Pennington received 9,252 votes and did not win in the general election,[22][1] Because the U.S. Labor Party candidate received more than 7,500 votes, the District of Columbia Board of Elections and Ethics deemed the U.S. Labor Party a major party in June 1978.[23] As a major party, the Socialist Workers Party would hold primary elections during each election cycle beginning in 1978 and continuing as long as at least one of their candidates received more than 7,500 votes in each general election.[23]

1978 election cycle[edit]

1978 was the first year in which the U.S. Labor Party had an official primary election in the District of Columbia.[23] Pennington was the U.S. Labor Party candidate for mayor in 1978.[4][24]

While focusing her campaign on economic growth, she pointed out the she opposed a commuter tax and a law requiring employees of the District government to live in the District.[4] Pennington claimed that Europe and Japan had formed a new monetary system during a summit and that the United States needed to join it.[25] She advocated for increased enforcement of drug laws, incentives by the government to increase construction, establish high-technology research programs, build a nuclear power plant, improve schools, maintain funding of social service programs, build affordable housing,[25] and enact voter identification laws.[26] She was opposed to energy conservation, gay rights, drug use, and cuts in social service programs because none of them increased economic growth.[25]

Bruce Director ran for chair of the Council.[27] A bank teller, Director said that if Marion Barry and other Democratic candidates won their elections, the District could come under a hideous form of social control not seen since the Roman Empire.[1]

Cloid J. Green ran for the District's delegate.[1] Green worked in a hotel and drove a taxi.[1]

Stuart Rosenblatt ran for at-large member of the Council under the U.S. Labor Party.[24][27]

Suzanne Klebe was the U.S. Labor Party candidate for the Ward 1 seat on the Council.[24][27] Klebe was a typesetter at a print shop.[1]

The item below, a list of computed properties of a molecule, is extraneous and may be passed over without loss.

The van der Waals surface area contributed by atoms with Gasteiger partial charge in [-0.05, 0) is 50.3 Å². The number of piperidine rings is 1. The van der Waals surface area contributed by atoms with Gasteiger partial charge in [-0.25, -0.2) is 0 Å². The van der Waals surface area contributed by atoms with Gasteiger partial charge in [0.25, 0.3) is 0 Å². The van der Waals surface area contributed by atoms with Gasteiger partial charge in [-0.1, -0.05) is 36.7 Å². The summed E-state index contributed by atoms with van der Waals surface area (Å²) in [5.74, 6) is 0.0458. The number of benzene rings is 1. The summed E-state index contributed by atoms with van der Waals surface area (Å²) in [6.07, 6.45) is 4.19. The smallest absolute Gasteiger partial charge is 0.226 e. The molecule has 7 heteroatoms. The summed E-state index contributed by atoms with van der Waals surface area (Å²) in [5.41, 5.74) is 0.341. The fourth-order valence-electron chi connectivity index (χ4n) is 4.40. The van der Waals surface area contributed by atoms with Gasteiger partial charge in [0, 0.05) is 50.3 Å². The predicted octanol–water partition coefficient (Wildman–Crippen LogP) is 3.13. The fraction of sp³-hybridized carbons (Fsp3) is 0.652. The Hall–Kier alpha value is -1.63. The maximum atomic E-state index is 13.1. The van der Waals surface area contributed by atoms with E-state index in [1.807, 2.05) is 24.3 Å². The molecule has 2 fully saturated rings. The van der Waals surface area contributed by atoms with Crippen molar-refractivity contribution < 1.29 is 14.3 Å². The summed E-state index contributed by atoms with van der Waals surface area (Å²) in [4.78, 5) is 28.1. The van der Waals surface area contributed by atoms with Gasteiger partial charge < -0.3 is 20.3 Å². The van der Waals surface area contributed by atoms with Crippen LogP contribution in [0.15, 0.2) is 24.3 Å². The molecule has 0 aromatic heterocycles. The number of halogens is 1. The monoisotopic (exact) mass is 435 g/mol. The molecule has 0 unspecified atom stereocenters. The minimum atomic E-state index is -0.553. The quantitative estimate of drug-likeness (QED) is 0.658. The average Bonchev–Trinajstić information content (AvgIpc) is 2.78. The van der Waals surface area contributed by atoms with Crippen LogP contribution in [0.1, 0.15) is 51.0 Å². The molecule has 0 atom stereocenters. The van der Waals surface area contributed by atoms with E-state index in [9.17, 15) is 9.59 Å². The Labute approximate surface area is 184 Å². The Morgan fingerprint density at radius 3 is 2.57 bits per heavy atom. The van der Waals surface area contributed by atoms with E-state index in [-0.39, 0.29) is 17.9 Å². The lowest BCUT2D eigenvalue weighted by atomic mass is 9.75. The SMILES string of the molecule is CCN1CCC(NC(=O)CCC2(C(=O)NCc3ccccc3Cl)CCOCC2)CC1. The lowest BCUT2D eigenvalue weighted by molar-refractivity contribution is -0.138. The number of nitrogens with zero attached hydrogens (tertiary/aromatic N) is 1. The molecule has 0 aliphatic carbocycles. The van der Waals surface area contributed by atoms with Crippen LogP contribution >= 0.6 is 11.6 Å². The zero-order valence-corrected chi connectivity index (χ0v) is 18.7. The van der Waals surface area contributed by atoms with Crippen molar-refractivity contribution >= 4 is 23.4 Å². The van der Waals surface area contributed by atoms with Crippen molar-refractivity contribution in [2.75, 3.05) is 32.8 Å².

Pennington came in third place with 1,098 votes, or one percent of the total vote.[28] Director came in third place with 2,727 votes, or three percent of the total vote.[28] Green came in fifth place with 1,065 votes, or one percent of the total vote.[28] Rosenblatt came in fifth place with 4,506 votes, or three percent of the total vote.[28] Klebe came in third place with 215 votes, or two percent of the total vote.[28] Because no U.S. Labor Party candidate received more than 7,500 votes in the general election, the U.S. Labor Party lost its major-party status after the 1978 election.[28]

1979 election cycle[edit]

Council election[edit]

Rosenblatt ran in the special election for an at-large seat on the Council in 1979.[29]

Rosenblatt said that Secretary of Energy James R. Schlesinger was lying about there being an energy crisis.[30] He said that former Secretary of the Treasury W. Michael Blumenthal and current Secretary G. William Miller were lying about there being an economic recession.[30]

Rosenblatt denounced the policies of the United States, United Kingdom, and International Monetary Fund of severely reducing budget deficits because it would create a world depression and start a nuclear war with the Soviet Union.[30] Rosenblatt said that the United States Strategic Air Command's exercises would lead to war.[30] He also warned that President Carter had been given "emergency totalitarian powers".[30]

Rosenblatt said that voters who did not support the U.S. Labor Party have "condemned your family to burn in the thermonuclear war or at best to be squeezed dead in a period of brutal Hitlerian austerity."[30]

Rosenblatt said that implementing significant decreases in interest rates, increased employee wages, and importation of oil from Mexico would guarantee one-hundred years of prosperity and no inflation.[30]

Rosenblatt did not win the special election.[31]

Board of Education election[edit]

In late 1979, Rosenblatt ran for an at-large seat on the Board of Education.[32]

Rosenblatt protested proposed decreases in the public school system's budget.[33] He called for more advanced classes and more vocational classes.[33] He said that elementary school students should be taught how to compose classical music in order to strengthen their cognitive abilities.[33]

Rosenblatt predicted that Mayor of the District of Columbia Marion Barry would severely cut public schools' budgets, leading to poor performance by students, which he would then blame on teachers and principals.[33]